## How to Solve Integers and Absolute Value Problems

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The term integers represent the meaning **“intact”** or **“whole”**. So, you can generally refer an integer as a whole number, except integers can be negative also!

**What is an Integer?**

An integer is a **whole** number (not any decimal or fraction numbers) which can be zero, positive or negative numbers. Some examples of integers can be \(7 \ , \ 3 \ , \ 0 \ , \ -5 \ , \ -15,\) etc. Moreover, we can represent integers by the denotation \(Z\) which comprises of:**Positive Integers:** As the name suggests, any integer that is **greater** than zero is termed as a **positive** integer.**Negative Integer:** As from the name, any integer that is **less** than zero is termed as a **negative **integer.**Zero:** Zero is neither a positive integer or a negative integer. It is just a whole number.

So, we can write \(Z = \{….,-5 \ , \ -4 \ , \ -3 \ , \ -2 \ , \ -1 \ , \ 0 \ , \ 1 \ , \ 2 \ , \ 3 \ , \ 4 \ , \ 5,……\}\)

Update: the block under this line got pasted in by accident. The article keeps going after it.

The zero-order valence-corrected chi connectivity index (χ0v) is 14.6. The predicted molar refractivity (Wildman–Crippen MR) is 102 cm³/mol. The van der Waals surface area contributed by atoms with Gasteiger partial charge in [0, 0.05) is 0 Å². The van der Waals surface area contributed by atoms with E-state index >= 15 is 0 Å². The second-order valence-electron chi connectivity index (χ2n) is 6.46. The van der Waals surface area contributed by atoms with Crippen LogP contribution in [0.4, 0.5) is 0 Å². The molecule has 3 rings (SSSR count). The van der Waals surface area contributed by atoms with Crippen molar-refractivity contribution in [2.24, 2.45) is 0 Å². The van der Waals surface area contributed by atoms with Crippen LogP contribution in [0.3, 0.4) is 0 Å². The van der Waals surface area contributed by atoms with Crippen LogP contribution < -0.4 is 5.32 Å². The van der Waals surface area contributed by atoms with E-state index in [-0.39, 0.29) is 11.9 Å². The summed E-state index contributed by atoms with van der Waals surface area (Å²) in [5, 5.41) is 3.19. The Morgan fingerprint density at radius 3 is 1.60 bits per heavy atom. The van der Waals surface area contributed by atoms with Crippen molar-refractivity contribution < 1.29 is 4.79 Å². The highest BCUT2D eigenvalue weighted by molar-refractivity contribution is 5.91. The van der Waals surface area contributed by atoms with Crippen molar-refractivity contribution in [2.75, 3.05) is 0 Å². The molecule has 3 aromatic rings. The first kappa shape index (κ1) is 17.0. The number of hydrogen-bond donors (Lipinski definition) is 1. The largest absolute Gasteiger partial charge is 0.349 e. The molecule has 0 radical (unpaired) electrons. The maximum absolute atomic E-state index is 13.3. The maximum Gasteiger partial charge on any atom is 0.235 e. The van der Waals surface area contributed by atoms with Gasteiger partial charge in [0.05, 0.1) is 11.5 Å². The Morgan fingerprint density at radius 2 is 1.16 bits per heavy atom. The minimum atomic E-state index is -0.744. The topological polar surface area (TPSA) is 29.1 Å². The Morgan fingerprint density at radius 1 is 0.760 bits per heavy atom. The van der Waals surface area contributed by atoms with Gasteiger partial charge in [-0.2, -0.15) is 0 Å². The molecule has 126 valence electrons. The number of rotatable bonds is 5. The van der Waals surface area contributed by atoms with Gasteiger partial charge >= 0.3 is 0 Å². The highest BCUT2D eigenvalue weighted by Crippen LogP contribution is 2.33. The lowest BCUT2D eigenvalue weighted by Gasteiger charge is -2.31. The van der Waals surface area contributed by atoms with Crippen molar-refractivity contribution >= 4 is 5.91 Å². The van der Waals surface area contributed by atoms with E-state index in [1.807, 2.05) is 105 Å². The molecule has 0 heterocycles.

Also, we can place all integers on a number line where the negative ones are placed on the **left **of \(“0”\) and the positive ones on the **right**. Moreover, we can perform the 4 basic mathematic properties with integers. They are:

- Addition
- Subtraction
- Multiplication
- Division

We often see that negative integers are always written as \(-5 \ , \ -9\) and so on. But it is **not** generally considered necessary to write positive integers like \(+5 \ , \ +9\) and so on. So, when we write just \(5,\) we mean \(+5\).

Another thing to note is, that an **absolute value **of any integer is always **positive**. So, \(\lvert -6 \rvert=6\) and \(\lvert 6 \rvert\) is also \(6\).

**What is the Absolute Value of an Integer?**

If we plot an integer on the number line, then the absolute value of that integer would be its **distance **from zero. Since distance can’t be negative, therefore the absolute value of any number is **always **a **positive **quantity. Absolute value is sometimes even referred to as magnitude. Absolute of the integer \(x\) is shown as \(\lvert x \rvert\).

For example, absolute value of \(-4\) is \(\lvert -4 \rvert= 4\). This is pretty obvious as when we plot the integer \(4\) on the number line, we can clearly see that the distance from zero is \(“4”\).

### Exercises for Integers and Absolute Value

**1)** \(-14 \ + \ |-8| \ = \)

**2) **\(-7 \ + \ |0| \ = \)

**3) **\(0 \ + \ |9| \ = \)

**4) **\(15 \ + \ |7| \ = \)

**5) **\(|-15| \ = \)

**6) **\(|0| \ = \)

**7) **\(|7| \ = \)

**8) **\(|-11| \ + \ |4| \ = \)

**9) **\(|-18| \ + \ |-4| \ = \)

**10) **\(|4| \ + \ |-6| \ = \)